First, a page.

"You'd think there would have been massive restructuring of the commission," Olson said. "You just kind of assumed it."
Central to the findings of Witt Associates, which conducted one of the investigations, were the actions of Hoye in the hour before the stage rigging fell.
The New York firm's investigators found that she, her staff and commission members were uncertain about who had the authority to evacuate the grandstand.
Hoye thought the band, Sugarland, had authority to cancel when, in fact, it was the state fair's responsibility, investigators determined. It had apparently been so for years.
But she also told a state police captain that night, seconds before the collapse, that he could evacuate.
Hoye has come under criticism since the release earlier this year of the Witt report and one by the Washington, D.C., engineering consultant Thornton Tomasetti.
She twice offered to resign, but Lacy said he persuaded her to stay.
"Some in the media want to chop off Cindy's head," Lacy said recently. "It (should not be) directed at an individual. We have to correct the culture that was here, and that's been corrected. We've been forthright and open."
Hoye, who barely escaped being crushed in the collapse herself, said she thinks about the tragedy everyday. She said she agreed to stay in the $102,000 per year job because she can be most useful overseeing the reforms.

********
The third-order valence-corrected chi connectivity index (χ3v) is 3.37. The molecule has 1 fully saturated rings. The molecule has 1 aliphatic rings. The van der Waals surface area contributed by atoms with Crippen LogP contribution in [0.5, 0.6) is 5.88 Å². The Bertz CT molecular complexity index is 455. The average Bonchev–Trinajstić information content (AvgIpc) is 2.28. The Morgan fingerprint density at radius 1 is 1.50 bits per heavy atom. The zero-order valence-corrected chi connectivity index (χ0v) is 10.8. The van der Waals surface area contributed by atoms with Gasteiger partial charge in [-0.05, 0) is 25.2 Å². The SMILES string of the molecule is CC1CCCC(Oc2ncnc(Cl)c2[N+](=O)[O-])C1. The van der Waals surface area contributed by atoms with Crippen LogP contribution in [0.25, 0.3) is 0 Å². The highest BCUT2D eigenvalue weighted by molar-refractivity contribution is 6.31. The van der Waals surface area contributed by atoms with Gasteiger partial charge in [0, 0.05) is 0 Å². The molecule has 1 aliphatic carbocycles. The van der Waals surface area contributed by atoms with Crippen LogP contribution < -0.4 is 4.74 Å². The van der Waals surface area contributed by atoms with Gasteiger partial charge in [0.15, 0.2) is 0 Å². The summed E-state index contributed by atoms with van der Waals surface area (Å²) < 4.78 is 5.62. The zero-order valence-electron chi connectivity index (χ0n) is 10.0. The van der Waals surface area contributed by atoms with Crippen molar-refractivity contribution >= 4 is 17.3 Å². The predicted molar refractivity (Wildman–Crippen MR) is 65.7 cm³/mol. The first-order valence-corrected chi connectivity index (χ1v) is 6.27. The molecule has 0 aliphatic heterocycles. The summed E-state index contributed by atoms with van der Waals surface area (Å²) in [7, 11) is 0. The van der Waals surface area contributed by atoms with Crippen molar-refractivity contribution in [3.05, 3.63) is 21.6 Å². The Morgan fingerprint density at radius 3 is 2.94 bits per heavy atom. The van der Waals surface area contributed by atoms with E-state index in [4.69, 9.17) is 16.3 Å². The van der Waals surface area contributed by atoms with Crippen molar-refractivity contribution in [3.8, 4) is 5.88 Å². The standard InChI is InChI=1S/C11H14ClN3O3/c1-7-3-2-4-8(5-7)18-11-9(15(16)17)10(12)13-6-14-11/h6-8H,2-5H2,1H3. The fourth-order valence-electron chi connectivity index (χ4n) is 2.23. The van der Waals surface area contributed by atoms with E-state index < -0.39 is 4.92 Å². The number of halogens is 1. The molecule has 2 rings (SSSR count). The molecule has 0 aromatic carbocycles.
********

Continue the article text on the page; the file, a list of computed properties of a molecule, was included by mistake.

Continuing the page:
"I believe this is the best way we can honor the memories of the lives lost last year," Hoye, who has been executive director since 2004, wrote in an email to The Indianapolis Star. "I was asked to lead this organization forward to learn the tough lessons, adapt to a new culture and implement the tone from the top as the commission has charged."
Hoye has built a close relationship with two of the state fair's biggest boosters: the governor and his wife, Cheri.
"She is absolutely a great friend," Cheri Daniels said recently. "She didn't ask me, but I definitely would have said, 'Don't resign.'"
At this year's fair, the main stage concert has been moved to Bankers Life Fieldhouse in downtown Indianapolis, and decisions about evacuation are in the hands of new Chief Operating Officer David Shaw. If Shaw isn't there, Jessie Olvera, the director of safety and security, will make the decision.
If there is time, Shaw and Olvera will consult with a policy committee of fair officials.
Critics contend that in the private sector, Hoye and perhaps the entire board would have been swept out, as well.
"It seems reasonable that when you have a major disaster when clearly some people did not do what they were supposed to, somebody would be gone or a whole bunch of people would be gone and held accountable," said Brian Vargus, a political consultant and political science professor at Indiana University-Purdue University Indianapolis.
But state Sen. Jim Merritt, R-Indianapolis, said the commission got it just about right. Firing people wouldn't have solved anything, he said, and fair officials have suffered enough.
"They have held themselves accountable because I've watched the pain that they've all gone through," said Merritt, chairman of the fair's legislative advisory committee. "I do think that they've been held accountable. It's all in the reports. It's very clear what happened."